6 Hammer, anvil, and stirrup - transmit vibrations to the oval window to creates pressure waves in the fluid filled cochlea Cochlea pressure waves inside pushes tiny hairs in response to movements which produce nerve impulses that are sent to the brain through the cochlear nerve Hearing and Balance ear has two sensory functions. One of these functions is hearing. The other function is detecting positional changes associated with movement. Mechanoreceptors for hearing sound is pressure waves vibrations in the air. Vibrations cause the tympanum or the ear drum to vibrate. Vibrations are picked up by three tiny bones called the hammer, anvil, and stirrup. The stirrup transmits the vibrations to the oval window and these vibrates created pressure waves in the fluid-filled cochlea of the inner ear. Pressure waves in cochlea push the tiny hair cells in the cochlea back and forth in response theses movements and they produce nerve impulses that are sent to the brain through the cochlear nerve. Semicircular canals monitor the position of your body, especially your head, in relation to gravity. Semicircular canals and the sacs are filled with fluid and lined with hair cells. As the head changes position, the dluid in the canals also changes position. This causes the hair on the hair cells to bend. This action sends impulses to the brain that enable it to determine body motion and position. Sound waves detected by the tympanum which sends pressures waves to the cochlea Triggers nerve impulses sent to brain through cochlear nerve Influences/Effects on the CNS Block synthesis, release or uptake of Neurotransmitters Stimulants Caffeine, nicotine, amphetamine, cocaine Lowers threshold of stimulus required to trigger nerve impulse Mimic N.T. s and stimulates sensory neurons Increase heart rate, blood pressure, and respiration Depressants Alcohol, barbiturates (a sedative-hypnotic such as Phenobarbital a medication often used to treat seizures), tranquilizers Plasma membrane of neurons become altered so can t transmit nerve impulse and won t trigger neurosecretion Slows heart rate, respiration, blood pressure Opiates Codeine, morphine Mimic natural chemicals in the brain known called neuromodulators such as Endorphins neuromodulators reduce pain naturally by inhibiting chemoreception of N.T. s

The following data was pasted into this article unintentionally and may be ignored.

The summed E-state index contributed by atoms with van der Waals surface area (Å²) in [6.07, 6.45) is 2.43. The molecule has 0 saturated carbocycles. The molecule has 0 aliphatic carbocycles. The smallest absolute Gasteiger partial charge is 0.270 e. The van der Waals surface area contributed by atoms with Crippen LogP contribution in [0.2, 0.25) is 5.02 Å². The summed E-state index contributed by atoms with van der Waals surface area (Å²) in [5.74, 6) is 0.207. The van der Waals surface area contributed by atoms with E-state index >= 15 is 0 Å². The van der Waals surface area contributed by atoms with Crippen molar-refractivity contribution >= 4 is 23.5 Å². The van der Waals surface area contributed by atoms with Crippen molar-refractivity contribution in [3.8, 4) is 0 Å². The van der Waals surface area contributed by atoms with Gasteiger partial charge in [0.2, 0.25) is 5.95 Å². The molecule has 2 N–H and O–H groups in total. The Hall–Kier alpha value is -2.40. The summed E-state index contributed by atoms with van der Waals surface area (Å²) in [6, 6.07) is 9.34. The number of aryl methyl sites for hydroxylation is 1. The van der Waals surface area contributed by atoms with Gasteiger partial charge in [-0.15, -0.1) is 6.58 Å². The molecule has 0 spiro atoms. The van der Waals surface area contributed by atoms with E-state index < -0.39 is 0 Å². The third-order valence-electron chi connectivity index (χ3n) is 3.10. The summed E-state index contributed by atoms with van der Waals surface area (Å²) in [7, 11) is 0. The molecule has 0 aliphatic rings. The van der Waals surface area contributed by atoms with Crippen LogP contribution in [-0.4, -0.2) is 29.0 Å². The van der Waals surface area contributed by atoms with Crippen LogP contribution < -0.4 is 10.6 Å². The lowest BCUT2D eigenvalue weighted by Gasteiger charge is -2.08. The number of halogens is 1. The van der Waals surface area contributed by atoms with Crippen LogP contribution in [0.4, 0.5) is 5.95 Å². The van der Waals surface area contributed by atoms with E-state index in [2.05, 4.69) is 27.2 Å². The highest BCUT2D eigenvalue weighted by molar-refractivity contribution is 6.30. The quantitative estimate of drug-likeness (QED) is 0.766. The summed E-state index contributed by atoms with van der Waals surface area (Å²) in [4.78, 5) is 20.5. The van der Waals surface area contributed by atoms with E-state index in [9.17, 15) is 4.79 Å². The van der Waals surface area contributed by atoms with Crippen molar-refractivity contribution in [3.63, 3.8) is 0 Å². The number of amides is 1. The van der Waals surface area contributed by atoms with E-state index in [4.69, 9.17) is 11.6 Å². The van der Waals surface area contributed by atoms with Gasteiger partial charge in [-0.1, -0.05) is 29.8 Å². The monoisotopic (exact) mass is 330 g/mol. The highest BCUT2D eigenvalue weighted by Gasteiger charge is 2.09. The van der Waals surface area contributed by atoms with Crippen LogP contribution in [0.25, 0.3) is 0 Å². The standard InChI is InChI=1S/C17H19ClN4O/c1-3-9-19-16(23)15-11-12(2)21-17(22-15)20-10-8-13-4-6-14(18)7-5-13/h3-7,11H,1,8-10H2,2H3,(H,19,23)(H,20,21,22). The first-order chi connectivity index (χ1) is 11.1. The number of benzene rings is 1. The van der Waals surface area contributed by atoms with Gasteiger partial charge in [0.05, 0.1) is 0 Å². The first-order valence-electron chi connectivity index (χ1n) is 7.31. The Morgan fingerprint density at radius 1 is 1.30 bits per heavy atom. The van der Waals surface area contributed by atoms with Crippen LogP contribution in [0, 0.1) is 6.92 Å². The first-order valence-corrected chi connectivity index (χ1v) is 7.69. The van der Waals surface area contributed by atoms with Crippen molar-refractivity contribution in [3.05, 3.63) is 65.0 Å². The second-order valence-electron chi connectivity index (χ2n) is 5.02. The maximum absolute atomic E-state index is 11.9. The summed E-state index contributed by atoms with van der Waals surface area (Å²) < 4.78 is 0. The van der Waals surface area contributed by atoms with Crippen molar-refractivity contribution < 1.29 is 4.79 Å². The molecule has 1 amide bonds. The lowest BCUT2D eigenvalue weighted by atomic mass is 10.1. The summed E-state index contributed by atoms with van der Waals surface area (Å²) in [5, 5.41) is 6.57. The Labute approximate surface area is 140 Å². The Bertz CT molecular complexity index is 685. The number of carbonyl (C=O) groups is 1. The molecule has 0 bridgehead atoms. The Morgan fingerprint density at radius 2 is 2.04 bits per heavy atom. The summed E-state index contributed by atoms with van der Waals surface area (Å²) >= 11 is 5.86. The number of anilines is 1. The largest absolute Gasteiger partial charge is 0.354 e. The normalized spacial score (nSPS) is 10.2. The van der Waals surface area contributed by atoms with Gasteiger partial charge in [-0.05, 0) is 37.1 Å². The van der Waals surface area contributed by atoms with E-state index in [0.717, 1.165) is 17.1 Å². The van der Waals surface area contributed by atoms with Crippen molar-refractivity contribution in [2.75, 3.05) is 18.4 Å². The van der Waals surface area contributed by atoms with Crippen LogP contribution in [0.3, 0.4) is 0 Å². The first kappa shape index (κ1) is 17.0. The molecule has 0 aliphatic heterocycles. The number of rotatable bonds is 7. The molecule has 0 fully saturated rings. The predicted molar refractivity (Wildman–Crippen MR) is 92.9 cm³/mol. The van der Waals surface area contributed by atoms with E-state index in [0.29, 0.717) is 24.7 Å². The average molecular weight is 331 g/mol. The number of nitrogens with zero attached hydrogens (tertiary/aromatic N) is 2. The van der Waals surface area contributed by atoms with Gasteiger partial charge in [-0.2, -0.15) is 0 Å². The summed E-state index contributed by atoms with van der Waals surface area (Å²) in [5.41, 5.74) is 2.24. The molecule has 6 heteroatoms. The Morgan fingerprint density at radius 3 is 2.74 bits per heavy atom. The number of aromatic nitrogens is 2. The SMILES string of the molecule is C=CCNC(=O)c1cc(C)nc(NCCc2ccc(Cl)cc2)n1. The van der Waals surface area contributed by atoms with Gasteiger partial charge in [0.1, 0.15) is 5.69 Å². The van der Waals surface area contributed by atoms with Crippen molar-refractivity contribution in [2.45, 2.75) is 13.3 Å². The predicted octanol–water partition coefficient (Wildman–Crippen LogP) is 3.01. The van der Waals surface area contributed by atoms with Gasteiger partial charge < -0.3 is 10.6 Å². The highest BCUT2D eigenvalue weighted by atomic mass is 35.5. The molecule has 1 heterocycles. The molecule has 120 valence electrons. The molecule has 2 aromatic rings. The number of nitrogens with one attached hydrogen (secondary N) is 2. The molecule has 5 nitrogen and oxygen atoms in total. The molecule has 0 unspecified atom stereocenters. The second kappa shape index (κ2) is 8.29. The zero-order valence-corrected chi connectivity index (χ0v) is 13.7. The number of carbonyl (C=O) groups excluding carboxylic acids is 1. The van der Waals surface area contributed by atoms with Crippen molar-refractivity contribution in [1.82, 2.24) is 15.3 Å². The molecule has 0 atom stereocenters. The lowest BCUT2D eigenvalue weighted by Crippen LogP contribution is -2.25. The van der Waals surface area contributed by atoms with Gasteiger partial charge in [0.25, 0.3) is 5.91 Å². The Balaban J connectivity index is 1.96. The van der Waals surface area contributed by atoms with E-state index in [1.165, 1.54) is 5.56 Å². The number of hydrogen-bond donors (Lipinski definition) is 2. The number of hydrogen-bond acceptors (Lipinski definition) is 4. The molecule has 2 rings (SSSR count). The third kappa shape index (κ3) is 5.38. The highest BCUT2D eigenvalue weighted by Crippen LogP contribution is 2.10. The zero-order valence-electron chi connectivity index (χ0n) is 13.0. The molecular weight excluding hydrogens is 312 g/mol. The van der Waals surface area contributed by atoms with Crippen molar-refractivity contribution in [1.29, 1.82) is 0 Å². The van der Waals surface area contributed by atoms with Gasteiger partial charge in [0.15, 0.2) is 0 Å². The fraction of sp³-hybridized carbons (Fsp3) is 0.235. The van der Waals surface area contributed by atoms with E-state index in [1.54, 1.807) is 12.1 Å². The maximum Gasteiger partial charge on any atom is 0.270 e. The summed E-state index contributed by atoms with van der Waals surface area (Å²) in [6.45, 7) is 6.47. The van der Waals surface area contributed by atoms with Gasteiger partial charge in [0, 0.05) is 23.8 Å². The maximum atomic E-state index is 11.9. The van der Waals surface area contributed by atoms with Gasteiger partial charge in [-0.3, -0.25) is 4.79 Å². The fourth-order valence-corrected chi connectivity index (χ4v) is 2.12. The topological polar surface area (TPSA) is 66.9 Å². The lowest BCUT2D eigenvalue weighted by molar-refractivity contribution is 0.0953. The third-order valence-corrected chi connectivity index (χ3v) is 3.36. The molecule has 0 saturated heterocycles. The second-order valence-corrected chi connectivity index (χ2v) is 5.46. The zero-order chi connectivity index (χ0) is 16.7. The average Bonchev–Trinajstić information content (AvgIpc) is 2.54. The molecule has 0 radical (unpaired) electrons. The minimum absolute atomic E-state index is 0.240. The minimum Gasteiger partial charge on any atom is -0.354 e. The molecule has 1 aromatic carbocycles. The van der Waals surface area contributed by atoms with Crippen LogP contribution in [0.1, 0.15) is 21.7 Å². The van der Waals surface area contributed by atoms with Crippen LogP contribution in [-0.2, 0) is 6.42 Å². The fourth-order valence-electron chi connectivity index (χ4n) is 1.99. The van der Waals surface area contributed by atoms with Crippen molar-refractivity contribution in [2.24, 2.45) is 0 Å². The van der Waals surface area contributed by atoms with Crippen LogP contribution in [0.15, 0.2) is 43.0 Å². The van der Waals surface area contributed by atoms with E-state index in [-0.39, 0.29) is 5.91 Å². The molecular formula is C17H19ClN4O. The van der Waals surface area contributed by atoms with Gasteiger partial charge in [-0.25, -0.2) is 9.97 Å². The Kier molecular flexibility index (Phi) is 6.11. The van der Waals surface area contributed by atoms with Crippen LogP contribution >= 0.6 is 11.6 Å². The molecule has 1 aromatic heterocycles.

7 SPECIFIC EXAMPLES Cocaine a powerful stimulant Triggers a massive release of the neurotransmitter dopamine Usually released when a basic need is met (hunger/thirst) you feel better Larger amounts produce intense feelings of satisfaction and euphoria. When drug wears off, not enough dopamine is left in body so intense feelings of sadness and depression One exposure can possibly be addictive it is a psychological addiction, not a physical addiction Stimulates heart rate, blood pressure possibly even enough to cause a heart attack with just one use Common causes of death of those who use cocaine are cardiac arrest (heart stops) or seizures followed by respiratory arrest (breathing stops) Marijuana both a stimulant AND a depressant Acts on receptors in the brain that influence pleasure, memory, thinking, concentration, sensory and time perception, and coordinated movement (slower reactions, etc) It does tend to increase the heart rate for a time which can lead to heart damage or even heart attacks Can influence normal brain development and function including a significant decline in IQ, especially when use begins at a younger age Addiction rates are lower than with some other drugs but the body does experience physical withdrawal symptoms including irritability, sleeplessness, decreased appetite, anxiety, and drug craving Causes more damage to the lungs than tobacco damage to lung cells, susceptibility to lung infections, cough, mucus production Alcohol a depressant Slows the rate at which the central nervous system functions Alcohol abuse and alcoholism are different! Alcohol Abuse does not have physical withdrawal symptoms Alcoholism does have physical withdrawal symptoms Causes heart and nerve damage, damage to liver cells (cirrhosis), can cause seizures Consumption by pregnant women can least to Fetal Alcohol Syndrome Physical deformities, delayed growth, mental impairment, poor motor coordination Binge drinking can lead to other risky behaviors Affects men and women somewhat differently; size of individual also a factor BAC level in text is CHANGED Now 0.08 in all states (for over 21) for under 21 California is 0.01 Most states have enhanced penalties if higher numbers (vary from )